Ever since April 1st 2014, the Financial Conduct Authority became responsible for the regulation of consumer credit in the UK, taking over from The Office of Fair Trading.
The FCA provides a guide for consumer credit by which all participating firms must follow. In addition, there is also a Consumer Credit Sourcebook which outlines a set of conduct standards which companies are obliged to adhere to.
Therefore, it is vital for any company which offers loans, insurance or investments to have the compliance and regulatory framework in place in order to start or continue trading in their industry. If a company decides to carry out financial and credit related activities without this authorisation, it can lead to serious fines and potentially imprisonment.
If you feel as though you need answers in regard to FCA authorisation, we have put together a guide below.
Do I need to be FCA authorised?
If you offer any consumer credit or certain financial products, then you are required to obtain authorisation. This includes products and providers such as:
- payday loans
- guarantor loans
- logbook loans
- insurance companies
- investment providers
Can I be FCA registered instead of authorised?
If a firm is considered ‘low-risk’, then they just need to be registered rather than authorised in full. This low-risk category includes the middlemen such as payment service providers, community lenders and technology providers.
Charities and not-for-profit organisations will require different regulation altogether under Prudential Regulation Authority.
Those exempt from FCA authorisation are:
- Professional firms – Lawyers, solicitors and accountants who work with insurance companies do not need to be authorised on their own account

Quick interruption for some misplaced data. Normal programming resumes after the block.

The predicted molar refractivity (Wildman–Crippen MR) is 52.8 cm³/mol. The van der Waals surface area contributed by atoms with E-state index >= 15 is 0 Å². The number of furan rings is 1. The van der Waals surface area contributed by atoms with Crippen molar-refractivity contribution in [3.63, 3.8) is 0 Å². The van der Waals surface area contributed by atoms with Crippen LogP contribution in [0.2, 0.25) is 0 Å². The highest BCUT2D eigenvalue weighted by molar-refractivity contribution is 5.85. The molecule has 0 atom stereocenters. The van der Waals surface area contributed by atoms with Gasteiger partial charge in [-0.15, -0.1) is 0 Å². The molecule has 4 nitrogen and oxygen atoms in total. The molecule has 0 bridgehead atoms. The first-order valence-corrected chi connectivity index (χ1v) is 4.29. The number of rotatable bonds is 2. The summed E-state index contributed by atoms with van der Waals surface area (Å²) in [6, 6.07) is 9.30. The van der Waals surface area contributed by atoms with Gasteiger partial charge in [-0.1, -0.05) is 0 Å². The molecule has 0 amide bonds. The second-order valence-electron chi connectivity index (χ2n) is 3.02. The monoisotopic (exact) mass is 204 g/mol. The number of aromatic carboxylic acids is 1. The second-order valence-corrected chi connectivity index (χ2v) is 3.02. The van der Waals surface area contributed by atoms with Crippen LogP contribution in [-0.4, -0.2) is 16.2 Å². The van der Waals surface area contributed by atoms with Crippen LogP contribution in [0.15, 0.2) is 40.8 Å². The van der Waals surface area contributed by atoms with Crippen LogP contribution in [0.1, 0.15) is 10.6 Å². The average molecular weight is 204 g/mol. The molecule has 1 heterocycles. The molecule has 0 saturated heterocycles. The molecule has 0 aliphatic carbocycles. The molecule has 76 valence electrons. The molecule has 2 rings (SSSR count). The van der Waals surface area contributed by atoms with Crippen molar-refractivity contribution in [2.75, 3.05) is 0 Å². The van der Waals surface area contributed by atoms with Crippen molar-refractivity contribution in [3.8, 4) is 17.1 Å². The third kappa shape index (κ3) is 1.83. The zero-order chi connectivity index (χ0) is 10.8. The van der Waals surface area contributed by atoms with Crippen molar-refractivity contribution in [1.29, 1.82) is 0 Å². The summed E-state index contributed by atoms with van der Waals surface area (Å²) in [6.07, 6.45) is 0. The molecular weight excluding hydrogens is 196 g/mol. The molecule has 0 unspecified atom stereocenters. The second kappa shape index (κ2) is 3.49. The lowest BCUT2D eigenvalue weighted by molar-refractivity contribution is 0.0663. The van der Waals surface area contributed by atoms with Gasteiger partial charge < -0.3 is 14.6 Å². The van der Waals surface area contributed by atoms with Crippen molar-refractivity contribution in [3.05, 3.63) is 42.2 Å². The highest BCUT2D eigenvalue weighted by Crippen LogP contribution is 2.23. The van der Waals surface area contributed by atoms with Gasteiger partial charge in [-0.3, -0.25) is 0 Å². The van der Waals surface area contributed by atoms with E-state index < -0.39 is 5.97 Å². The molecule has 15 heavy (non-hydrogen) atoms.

- Appointed representatives – websites, companies or individuals which have been appointed by an external company with a full license to carry out regulated activity
- Local authorities – including councils, churches and not-for-profits.
There are also some types of finance that are not regulated, largely due to the risk taken on by the provider. This includes investing in cryptocurrencies, business loans (because it is like investing in another business), peer to peer investment and invoice finance.
How long does it take to become FCA authorised?
To receive your FCA authorisation, it can take up to 12 months, but you should receive some initial feedback within the six-month mark. You may need to amend your application upon receiving feedback, hence it is not uncommon to wait up to 24 months.
For a broker or introducer, the process can take around six months. This is because you are acting as a conduit for financial products with no direct provision of the service. Examples of this include companies that compare car insurance, pet cover or compare payday loans.
To fast-track your application, you can consult with FCA compliance professionals who will charge a fee but be in a better position to help you tick all the boxes and get approval. Leading consultants include Scott Robert, Fintech Compliance and Robert Quinn.
The application process
Some of the main components of the application include:
- A business plan
- Capital requires (that is to say, enough money to be able to lend out)
- Checks for important members of the company.
In short, the FCA needs to know that the people who are running the company are qualified to handle the responsibility of doing so. You will have to provide detailed information about the business structure, controllers, management and personal as part of your application.
The cost of submitting an application can vary and is dependent on the complexity of your business. To make a straightforward application, you are looking at a fixed fee of £1,500. Likewise, there is a fixed fee of £5,000 to submit a moderately complex application. To submit a complex application, you will have to pay out £25,000. Please be aware that there are additional costs for start-ups, expert adviser costs as well as capital costs.
To apply for FCA authorisation, click here.